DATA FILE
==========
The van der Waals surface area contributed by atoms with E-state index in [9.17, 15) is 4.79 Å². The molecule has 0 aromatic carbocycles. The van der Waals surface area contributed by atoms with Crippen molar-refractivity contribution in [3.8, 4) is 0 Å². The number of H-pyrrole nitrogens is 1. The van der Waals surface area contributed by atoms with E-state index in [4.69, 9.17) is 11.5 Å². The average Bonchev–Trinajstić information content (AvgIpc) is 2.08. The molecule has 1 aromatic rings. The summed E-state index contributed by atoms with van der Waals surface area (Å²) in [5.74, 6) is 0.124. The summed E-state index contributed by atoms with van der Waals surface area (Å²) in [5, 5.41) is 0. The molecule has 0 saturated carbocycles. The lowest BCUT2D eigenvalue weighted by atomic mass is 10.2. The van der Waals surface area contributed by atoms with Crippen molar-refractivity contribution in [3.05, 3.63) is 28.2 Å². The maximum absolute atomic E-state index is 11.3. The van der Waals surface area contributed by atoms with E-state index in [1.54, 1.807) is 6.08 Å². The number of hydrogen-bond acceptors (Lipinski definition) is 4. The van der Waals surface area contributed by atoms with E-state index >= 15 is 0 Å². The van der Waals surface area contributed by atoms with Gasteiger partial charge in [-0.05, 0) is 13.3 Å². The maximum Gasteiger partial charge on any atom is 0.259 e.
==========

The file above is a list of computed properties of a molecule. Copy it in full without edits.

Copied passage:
The van der Waals surface area contributed by atoms with E-state index in [9.17, 15) is 4.79 Å². The molecule has 0 aromatic carbocycles. The van der Waals surface area contributed by atoms with Crippen molar-refractivity contribution in [3.8, 4) is 0 Å². The number of H-pyrrole nitrogens is 1. The van der Waals surface area contributed by atoms with E-state index in [4.69, 9.17) is 11.5 Å². The average Bonchev–Trinajstić information content (AvgIpc) is 2.08. The molecule has 1 aromatic rings. The summed E-state index contributed by atoms with van der Waals surface area (Å²) in [5.74, 6) is 0.124. The summed E-state index contributed by atoms with van der Waals surface area (Å²) in [5, 5.41) is 0. The molecule has 0 saturated carbocycles. The lowest BCUT2D eigenvalue weighted by atomic mass is 10.2. The van der Waals surface area contributed by atoms with Crippen molar-refractivity contribution in [3.05, 3.63) is 28.2 Å². The maximum absolute atomic E-state index is 11.3. The van der Waals surface area contributed by atoms with E-state index in [1.54, 1.807) is 6.08 Å². The number of hydrogen-bond acceptors (Lipinski definition) is 4. The van der Waals surface area contributed by atoms with E-state index >= 15 is 0 Å². The van der Waals surface area contributed by atoms with Gasteiger partial charge in [-0.05, 0) is 13.3 Å². The maximum Gasteiger partial charge on any atom is 0.259 e.